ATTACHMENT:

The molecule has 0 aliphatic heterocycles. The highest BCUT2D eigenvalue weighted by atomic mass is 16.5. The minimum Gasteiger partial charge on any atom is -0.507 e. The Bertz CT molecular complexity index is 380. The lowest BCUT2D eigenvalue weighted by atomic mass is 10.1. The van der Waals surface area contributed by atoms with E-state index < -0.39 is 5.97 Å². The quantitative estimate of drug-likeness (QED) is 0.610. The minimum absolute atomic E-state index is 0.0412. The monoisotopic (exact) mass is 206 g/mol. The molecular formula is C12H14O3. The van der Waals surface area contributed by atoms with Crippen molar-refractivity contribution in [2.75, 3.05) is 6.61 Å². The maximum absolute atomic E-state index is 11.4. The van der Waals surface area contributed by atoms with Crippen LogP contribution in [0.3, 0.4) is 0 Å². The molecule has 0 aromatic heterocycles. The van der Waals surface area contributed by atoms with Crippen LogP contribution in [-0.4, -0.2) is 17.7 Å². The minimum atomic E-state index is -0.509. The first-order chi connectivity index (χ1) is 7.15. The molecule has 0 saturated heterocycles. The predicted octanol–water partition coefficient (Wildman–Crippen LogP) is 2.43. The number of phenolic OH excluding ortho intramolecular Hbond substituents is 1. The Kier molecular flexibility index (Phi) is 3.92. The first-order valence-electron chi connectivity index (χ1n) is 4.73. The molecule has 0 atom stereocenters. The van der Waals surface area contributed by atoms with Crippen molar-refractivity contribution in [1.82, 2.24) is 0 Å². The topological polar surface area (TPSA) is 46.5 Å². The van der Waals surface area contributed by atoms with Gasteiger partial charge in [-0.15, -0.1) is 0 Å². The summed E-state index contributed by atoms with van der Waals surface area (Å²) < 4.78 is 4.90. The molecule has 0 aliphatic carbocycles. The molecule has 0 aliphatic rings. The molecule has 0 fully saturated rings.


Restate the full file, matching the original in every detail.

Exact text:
The molecule has 0 aliphatic heterocycles. The highest BCUT2D eigenvalue weighted by atomic mass is 16.5. The minimum Gasteiger partial charge on any atom is -0.507 e. The Bertz CT molecular complexity index is 380. The lowest BCUT2D eigenvalue weighted by atomic mass is 10.1. The van der Waals surface area contributed by atoms with E-state index < -0.39 is 5.97 Å². The quantitative estimate of drug-likeness (QED) is 0.610. The minimum absolute atomic E-state index is 0.0412. The monoisotopic (exact) mass is 206 g/mol. The molecular formula is C12H14O3. The van der Waals surface area contributed by atoms with Crippen molar-refractivity contribution in [2.75, 3.05) is 6.61 Å². The maximum absolute atomic E-state index is 11.4. The van der Waals surface area contributed by atoms with Crippen LogP contribution in [0.3, 0.4) is 0 Å². The molecule has 0 aromatic heterocycles. The van der Waals surface area contributed by atoms with Crippen LogP contribution in [-0.4, -0.2) is 17.7 Å². The minimum atomic E-state index is -0.509. The first-order chi connectivity index (χ1) is 7.15. The molecule has 0 saturated heterocycles. The predicted octanol–water partition coefficient (Wildman–Crippen LogP) is 2.43. The number of phenolic OH excluding ortho intramolecular Hbond substituents is 1. The Kier molecular flexibility index (Phi) is 3.92. The first-order valence-electron chi connectivity index (χ1n) is 4.73. The molecule has 0 atom stereocenters. The van der Waals surface area contributed by atoms with Crippen molar-refractivity contribution in [1.82, 2.24) is 0 Å². The topological polar surface area (TPSA) is 46.5 Å². The van der Waals surface area contributed by atoms with Gasteiger partial charge in [-0.15, -0.1) is 0 Å². The summed E-state index contributed by atoms with van der Waals surface area (Å²) < 4.78 is 4.90. The molecule has 0 aliphatic carbocycles. The molecule has 0 aliphatic rings. The molecule has 0 fully saturated rings.